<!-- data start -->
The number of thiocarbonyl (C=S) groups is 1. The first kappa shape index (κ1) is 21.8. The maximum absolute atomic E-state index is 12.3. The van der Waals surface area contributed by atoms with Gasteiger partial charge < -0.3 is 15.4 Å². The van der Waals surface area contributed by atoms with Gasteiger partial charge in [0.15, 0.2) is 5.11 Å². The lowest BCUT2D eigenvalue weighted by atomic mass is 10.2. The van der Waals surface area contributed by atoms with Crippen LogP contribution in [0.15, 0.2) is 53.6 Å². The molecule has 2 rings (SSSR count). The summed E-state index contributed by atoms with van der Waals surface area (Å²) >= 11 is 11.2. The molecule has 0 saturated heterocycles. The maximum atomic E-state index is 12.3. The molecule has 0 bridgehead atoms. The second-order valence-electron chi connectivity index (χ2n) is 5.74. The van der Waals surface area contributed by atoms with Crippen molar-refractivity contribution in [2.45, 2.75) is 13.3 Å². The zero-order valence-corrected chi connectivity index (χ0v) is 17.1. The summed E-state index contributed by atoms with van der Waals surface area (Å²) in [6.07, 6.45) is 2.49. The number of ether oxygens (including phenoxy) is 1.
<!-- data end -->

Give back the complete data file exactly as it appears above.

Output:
The number of thiocarbonyl (C=S) groups is 1. The first kappa shape index (κ1) is 21.8. The maximum absolute atomic E-state index is 12.3. The van der Waals surface area contributed by atoms with Gasteiger partial charge < -0.3 is 15.4 Å². The van der Waals surface area contributed by atoms with Gasteiger partial charge in [0.15, 0.2) is 5.11 Å². The lowest BCUT2D eigenvalue weighted by atomic mass is 10.2. The van der Waals surface area contributed by atoms with Crippen LogP contribution in [0.15, 0.2) is 53.6 Å². The molecule has 2 rings (SSSR count). The summed E-state index contributed by atoms with van der Waals surface area (Å²) >= 11 is 11.2. The molecule has 0 saturated heterocycles. The maximum atomic E-state index is 12.3. The molecule has 0 bridgehead atoms. The second-order valence-electron chi connectivity index (χ2n) is 5.74. The van der Waals surface area contributed by atoms with Crippen molar-refractivity contribution in [2.45, 2.75) is 13.3 Å². The zero-order valence-corrected chi connectivity index (χ0v) is 17.1. The summed E-state index contributed by atoms with van der Waals surface area (Å²) in [6.07, 6.45) is 2.49. The number of ether oxygens (including phenoxy) is 1.